The 23-nation network is due to meet again in June, but what state their union will be in by that point is highly uncertain
OPEC’s crude production rose last month, when the cartel’s pact to manage global markets broken down and group leader Saudi Arabia geared up for an all-out price war.
Oil prices have plunged by more than 50% since nations from the Organization of Petroleum Exporting Countries met in early March, as lockdowns around the world to combat the deadly coronavirus have brought transport and economic activity to a halt.
At that gathering, the Saudis clashed with Russia over how to deal with collapsing demand, and the alliance they’d led, between OPEC producers and non-members, imploded. Riyadh threatened it would soon flood world markets, and a Bloomberg survey shows they wasted little time.
The kingdom boosted production by 290,000 barrels a day to a one-year high of about 10 million a day, according to the survey. It’s based on information from officials, ship-tracking data and estimates from consultants including Rystad Energy AS and JBC Energy GmbH. OPEC’s overall output rose by 150,000 barrels a day to just over 28 million a day.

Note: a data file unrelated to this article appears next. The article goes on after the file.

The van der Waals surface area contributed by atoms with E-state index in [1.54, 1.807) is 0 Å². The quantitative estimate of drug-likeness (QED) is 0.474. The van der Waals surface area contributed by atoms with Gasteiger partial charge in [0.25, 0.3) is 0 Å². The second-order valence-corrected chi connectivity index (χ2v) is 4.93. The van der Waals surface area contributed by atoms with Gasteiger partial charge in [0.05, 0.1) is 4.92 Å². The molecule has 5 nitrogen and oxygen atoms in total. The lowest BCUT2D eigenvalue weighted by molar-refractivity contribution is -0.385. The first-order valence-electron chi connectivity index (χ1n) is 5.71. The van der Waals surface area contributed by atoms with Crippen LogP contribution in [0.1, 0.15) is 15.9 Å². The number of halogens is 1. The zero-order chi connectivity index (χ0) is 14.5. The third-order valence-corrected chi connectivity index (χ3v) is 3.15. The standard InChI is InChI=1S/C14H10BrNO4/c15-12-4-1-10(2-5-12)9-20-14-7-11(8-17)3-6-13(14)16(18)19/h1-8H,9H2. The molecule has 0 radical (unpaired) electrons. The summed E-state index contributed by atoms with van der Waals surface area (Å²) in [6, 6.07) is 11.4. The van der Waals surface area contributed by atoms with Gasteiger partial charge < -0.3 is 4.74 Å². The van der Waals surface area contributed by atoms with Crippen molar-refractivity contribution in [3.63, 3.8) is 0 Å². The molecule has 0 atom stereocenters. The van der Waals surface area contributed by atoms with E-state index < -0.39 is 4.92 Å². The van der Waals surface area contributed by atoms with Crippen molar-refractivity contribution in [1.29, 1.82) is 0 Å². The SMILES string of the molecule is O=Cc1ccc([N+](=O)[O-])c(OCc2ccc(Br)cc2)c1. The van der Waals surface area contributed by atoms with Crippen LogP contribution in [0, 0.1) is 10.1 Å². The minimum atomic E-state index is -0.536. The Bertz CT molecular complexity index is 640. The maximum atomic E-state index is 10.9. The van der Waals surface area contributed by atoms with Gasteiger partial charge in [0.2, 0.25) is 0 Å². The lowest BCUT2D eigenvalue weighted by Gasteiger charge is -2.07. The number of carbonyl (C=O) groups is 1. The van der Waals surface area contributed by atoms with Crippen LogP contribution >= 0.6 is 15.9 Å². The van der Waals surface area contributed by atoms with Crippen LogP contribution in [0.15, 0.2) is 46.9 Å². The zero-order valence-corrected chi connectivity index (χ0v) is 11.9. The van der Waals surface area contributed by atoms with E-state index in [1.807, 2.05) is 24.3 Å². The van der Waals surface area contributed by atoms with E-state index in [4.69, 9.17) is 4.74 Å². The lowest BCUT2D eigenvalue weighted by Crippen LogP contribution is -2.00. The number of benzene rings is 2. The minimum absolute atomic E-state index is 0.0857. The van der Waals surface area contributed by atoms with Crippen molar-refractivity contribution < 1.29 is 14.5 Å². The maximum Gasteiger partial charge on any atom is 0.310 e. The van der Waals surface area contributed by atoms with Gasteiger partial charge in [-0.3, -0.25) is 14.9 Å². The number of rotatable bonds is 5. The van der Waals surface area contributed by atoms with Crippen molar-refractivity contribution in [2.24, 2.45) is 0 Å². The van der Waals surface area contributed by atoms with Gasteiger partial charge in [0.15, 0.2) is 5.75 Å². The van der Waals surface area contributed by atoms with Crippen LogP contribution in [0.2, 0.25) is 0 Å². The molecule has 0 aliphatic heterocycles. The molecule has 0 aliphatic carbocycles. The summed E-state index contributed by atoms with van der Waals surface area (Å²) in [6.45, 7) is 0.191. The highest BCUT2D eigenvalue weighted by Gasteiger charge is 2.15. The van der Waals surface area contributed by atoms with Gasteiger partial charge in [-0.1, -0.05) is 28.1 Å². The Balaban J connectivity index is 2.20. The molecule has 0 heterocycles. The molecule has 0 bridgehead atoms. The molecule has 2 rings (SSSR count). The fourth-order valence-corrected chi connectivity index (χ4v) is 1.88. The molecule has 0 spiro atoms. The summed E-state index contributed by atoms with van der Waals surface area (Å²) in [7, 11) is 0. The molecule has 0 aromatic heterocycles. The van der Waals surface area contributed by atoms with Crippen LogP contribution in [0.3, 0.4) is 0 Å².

Yet the surge seen in March is only a glimpse of what’s to come. State-run Saudi Aramco is now supplying record volumes of more than 12 million barrels a day, while other Gulf producers, such as the United Arab Emirates and Iraq, have also pledged to ramp up to unprecedented levels.
The ensuing glut of crude, coming as demand plunges more than 20%, because of lockdowns aimed at curbing the spread of coronavirus, threatens to exhaust the world’s storage capacity in a matter of months.
It’s also got the US worried, with President Donald Trump saying he’ll intervene to find a compromise between Riyadh and Moscow, and avert a sustained price rout from devastating America’s shale-oil industry. Yet the kingdom is apparently resisting any mediation, and it’s unclear whether rapprochement could achieve much given the magnitude of the oversupply.
The production increase from the Saudis in March more than offset losses in three of OPEC’s most troubled members - Iran, Libya and Venezuela - who have suffered ongoing declines amid a mixture of political crises, economic meltdown and US sanctions.
The widening divide between OPEC’s haves and have-nots is heightening tensions. A bid led by member nation Algeria to revive consultations foundered amid opposition from Saudi Arabia and other Gulf exporters.
OPEC and its allies - a 23-nation network that pumps about half the world’s oil - is due to meet again in June, but what state their union will be in by that point is highly uncertain.